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Unhunted Bears are More Cannibalistic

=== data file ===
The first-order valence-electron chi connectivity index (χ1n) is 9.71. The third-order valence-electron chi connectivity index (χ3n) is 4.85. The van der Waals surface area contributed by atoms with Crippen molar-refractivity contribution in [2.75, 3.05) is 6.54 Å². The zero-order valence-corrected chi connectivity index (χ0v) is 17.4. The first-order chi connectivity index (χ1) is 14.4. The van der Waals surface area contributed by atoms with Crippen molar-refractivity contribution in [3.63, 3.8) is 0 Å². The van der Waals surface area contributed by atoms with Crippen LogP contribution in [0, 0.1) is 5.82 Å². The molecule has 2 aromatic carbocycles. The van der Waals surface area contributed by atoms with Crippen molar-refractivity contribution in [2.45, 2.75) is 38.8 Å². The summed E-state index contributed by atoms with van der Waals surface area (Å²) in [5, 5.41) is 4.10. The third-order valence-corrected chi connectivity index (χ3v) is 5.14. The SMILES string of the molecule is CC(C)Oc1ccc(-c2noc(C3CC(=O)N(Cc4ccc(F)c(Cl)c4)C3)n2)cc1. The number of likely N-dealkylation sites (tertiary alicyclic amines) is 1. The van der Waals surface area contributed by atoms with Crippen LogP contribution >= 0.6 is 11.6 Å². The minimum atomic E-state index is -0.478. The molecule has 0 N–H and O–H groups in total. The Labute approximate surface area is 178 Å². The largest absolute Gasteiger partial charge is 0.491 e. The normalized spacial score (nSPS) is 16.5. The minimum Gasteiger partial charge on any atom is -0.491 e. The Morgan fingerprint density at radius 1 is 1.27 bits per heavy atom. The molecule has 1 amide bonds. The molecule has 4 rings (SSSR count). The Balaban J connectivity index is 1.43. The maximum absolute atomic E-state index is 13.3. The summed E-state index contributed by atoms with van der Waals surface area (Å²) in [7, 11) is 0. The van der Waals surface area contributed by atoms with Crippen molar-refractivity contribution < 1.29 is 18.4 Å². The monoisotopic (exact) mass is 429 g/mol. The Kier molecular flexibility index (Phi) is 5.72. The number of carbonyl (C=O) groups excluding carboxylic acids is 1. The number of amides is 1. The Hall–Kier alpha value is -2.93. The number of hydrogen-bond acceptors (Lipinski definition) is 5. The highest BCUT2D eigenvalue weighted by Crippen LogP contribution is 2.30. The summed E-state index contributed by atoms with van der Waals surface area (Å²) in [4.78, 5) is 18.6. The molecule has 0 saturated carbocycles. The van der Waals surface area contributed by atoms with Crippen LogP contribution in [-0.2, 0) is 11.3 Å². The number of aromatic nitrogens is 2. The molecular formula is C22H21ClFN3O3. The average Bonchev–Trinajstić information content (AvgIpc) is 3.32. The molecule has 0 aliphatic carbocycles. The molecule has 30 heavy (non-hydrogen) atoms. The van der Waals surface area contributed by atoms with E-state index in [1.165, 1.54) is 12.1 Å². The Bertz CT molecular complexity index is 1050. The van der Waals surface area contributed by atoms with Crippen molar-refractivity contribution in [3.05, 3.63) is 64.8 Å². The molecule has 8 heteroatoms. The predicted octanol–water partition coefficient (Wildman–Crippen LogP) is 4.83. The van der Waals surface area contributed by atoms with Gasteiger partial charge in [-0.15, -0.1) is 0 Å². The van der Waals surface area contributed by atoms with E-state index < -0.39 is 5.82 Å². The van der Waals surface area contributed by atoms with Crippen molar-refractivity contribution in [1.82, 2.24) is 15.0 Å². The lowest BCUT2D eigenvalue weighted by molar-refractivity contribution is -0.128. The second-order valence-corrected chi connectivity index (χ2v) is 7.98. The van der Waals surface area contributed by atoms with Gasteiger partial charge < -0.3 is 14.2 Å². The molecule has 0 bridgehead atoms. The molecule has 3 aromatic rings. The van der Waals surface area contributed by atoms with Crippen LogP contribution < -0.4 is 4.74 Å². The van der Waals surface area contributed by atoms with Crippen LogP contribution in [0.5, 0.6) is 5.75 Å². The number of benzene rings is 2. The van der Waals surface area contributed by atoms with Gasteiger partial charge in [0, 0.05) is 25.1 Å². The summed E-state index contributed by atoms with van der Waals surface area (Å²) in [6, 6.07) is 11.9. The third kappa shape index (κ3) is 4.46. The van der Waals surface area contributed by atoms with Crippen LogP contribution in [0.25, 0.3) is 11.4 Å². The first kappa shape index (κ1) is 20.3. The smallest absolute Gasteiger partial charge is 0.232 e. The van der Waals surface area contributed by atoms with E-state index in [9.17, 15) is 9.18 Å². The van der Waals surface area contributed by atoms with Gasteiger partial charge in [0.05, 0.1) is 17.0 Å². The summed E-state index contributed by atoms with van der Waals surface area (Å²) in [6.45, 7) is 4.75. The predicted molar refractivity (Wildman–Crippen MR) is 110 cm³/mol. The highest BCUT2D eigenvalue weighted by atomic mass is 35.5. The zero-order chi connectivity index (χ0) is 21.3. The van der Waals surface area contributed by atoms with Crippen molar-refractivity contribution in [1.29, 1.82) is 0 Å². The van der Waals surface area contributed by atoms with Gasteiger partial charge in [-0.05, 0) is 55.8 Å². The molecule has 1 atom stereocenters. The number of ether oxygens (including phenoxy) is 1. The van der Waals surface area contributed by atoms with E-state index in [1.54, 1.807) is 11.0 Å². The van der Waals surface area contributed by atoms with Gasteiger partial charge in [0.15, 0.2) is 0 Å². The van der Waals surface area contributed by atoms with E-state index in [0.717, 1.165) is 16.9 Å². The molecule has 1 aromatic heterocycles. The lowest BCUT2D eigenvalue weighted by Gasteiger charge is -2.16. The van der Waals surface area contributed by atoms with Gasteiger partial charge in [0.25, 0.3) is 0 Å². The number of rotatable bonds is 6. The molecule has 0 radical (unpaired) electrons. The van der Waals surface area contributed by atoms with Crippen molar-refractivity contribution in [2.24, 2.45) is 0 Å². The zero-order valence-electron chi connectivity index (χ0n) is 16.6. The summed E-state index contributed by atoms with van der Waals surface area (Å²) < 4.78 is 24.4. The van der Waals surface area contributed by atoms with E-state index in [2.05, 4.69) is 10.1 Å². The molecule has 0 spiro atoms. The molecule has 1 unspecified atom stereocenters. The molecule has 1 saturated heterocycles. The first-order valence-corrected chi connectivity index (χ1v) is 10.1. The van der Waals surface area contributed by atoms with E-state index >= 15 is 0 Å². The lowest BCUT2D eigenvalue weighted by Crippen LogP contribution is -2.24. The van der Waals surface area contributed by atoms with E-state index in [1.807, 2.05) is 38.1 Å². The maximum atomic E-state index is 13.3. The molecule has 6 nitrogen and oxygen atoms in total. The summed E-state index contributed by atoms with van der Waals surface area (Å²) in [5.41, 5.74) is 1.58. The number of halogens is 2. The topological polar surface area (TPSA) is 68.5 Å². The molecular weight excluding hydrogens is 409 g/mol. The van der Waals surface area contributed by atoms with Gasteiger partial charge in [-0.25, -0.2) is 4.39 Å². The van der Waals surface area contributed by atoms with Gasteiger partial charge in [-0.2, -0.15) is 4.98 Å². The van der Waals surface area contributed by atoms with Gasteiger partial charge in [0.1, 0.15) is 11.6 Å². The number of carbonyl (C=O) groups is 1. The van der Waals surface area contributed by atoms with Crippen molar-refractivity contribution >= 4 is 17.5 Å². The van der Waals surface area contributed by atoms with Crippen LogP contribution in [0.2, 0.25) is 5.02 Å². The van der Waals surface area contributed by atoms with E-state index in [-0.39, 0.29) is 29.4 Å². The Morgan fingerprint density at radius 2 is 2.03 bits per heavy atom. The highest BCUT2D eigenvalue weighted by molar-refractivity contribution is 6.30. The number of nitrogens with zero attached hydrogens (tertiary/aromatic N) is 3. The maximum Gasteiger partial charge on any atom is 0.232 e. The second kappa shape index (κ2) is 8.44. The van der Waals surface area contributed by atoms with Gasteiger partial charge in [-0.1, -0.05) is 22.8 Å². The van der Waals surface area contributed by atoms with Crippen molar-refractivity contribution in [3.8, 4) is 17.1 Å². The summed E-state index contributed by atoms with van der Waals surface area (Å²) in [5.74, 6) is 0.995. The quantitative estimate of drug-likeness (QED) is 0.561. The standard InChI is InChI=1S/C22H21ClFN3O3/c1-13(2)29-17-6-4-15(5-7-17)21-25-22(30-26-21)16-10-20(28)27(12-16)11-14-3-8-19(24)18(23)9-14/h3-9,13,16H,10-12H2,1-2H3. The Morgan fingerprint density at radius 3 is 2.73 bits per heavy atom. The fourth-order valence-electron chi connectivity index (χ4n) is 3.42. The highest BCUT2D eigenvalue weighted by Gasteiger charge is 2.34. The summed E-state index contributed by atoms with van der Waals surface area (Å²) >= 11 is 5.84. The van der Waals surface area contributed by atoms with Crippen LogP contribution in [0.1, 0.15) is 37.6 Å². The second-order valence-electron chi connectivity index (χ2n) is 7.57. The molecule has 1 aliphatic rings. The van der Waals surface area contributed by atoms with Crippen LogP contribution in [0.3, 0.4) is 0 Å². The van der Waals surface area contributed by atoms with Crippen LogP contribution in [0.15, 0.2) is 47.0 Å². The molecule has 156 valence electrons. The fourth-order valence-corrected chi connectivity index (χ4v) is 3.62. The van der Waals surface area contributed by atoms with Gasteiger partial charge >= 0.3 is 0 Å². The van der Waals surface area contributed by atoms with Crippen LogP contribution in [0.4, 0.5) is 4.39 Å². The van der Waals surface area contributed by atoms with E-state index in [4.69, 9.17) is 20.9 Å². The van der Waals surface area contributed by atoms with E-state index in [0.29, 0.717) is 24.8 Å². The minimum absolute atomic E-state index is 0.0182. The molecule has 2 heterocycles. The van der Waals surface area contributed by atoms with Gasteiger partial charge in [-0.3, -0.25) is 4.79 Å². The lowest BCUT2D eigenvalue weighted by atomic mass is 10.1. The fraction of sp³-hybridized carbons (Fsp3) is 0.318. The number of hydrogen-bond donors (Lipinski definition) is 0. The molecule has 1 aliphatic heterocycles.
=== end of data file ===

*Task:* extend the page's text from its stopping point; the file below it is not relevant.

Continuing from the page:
After a six-year study of black bear populations in northern Ontario, a significant difference has been documented in the rates of cannibalism between hunted and unhunted bears. (International Bear News, Feb. 1997, Vol 6, No. 1, p. 12) Cannibalism has been observed five to 10 times more frequently in the adjacent non-hunted population than in hunted areas. The increased cannibalism involves cubs, juvenile and adult female victims, not just cubs. The perpetrators seem to be the large males that are usually the target of sport hunters in hunting areas. These studies of adjacent populations of bear document that trophy hunting of bears actually increases the stability of the bear population and its numbers. It conforms with recent studies of the unhunted Denali brown bear population in Alaska where the surviving cub population has been found to be substantially less than in the hunted areas.


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